It must be satisfying to work with tech companies, which seem to have less conventional ideas about office space.
Well, with benching in particular, here at Quirky we recycled bowling alley tops. It’s just that—it’s really cool. I mean, picture the benching being produced by all of the great manufacturing companies—the Herman Millers and the Knolls. We found this material, with Ben, up in either Newbridge or Hudson, N.Y., just in this one major center, and he bought all of the bowling alley tops at pennies on the dollar.
Do you have regular spots where you hunt for this repurposed material?
To a degree. You know, it comes to us, plus we go there. And we have friends in the business who can direct us to places where, say, they’ve just gotten a massive shipment. Also, furniture recycling companies tell us about a few different spots. But this one we discovered together. I think Ben had also been there before.
Is using repurposed material becoming more popular among more conventional clients, like law firms and financial services office users?
I think that as you see the social networking sector much more open and much more comfortable. You’ll also see it elsewhere, so yes—but with that specific clientele. The beanbag is back! In other words, I think the open plan is shifting. The aesthetic is not—or not yet. But some have tried to transition. We’re working with a few different law firms right now and the ratio of paralegal and legal secretary to partner is not 1:1 or 2:1 or 3:1 anymore—it’s more like 5:1 or 10:1 these days. So you have five open work stations for one principal compared with just one before.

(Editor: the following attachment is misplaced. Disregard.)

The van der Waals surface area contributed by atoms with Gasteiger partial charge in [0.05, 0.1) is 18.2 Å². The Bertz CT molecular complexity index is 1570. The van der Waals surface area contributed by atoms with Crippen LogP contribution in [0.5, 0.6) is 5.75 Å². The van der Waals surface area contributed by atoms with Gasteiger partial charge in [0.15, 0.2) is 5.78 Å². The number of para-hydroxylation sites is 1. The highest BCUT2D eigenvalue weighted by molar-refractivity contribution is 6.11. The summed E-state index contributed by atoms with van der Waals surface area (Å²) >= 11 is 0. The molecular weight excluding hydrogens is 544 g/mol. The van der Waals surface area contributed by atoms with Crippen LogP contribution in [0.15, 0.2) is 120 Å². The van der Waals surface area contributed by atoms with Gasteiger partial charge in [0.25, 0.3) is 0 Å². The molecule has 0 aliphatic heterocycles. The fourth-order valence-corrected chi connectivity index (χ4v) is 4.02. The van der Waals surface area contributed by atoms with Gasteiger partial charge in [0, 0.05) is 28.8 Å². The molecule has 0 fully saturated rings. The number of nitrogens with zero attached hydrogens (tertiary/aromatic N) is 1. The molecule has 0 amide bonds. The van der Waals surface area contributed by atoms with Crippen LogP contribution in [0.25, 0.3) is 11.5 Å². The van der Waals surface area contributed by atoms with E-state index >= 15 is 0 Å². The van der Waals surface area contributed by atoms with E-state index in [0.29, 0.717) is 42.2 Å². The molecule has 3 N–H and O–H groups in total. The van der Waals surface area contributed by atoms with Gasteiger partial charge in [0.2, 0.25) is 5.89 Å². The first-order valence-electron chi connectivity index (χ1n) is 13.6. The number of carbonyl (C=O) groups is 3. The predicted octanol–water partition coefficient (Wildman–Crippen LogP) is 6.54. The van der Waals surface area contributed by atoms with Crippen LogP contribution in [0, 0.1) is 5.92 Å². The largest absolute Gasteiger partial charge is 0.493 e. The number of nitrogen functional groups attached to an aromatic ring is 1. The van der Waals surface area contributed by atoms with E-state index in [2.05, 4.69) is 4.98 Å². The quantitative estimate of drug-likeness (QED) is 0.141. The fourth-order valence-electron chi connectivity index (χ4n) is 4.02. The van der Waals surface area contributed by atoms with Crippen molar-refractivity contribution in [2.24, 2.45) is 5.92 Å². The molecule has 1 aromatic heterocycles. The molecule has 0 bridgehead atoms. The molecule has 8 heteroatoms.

The Spector Group has been working with NASDAQ in 2002. What have you done for them lately?
We started with them almost when we broke into the city. We just finished a 60,000-square-foot installation for them in Rockville, Md., in their regional facility there. It’s now the NASDAQ-OMX, since they bought the Norwegian Stock Exchange. We just did an installation there borrowing some of the standards that we created back in 2002, believe it or not. But we did a shift. A lot more people came out of offices in this move than they’ve ever had before. I mean, basically there are no offices there—none. Even their legal group came out of private offices. And it’s been received by their vice president of corporate services and their director of real estate quite well. I think there was the natural pulling people out of offices into the open plan over the process that was challenging. I mean, you had people who had been in offices that were 10-by-20 for 10 years, and they’re going into an enlarged workstation or interior suite setup. It took a lot of education. We installed a lot of acoustics, mini phone rooms and caucus rooms to give that comfort. But once they’re there and they have to live it, it’s been received well.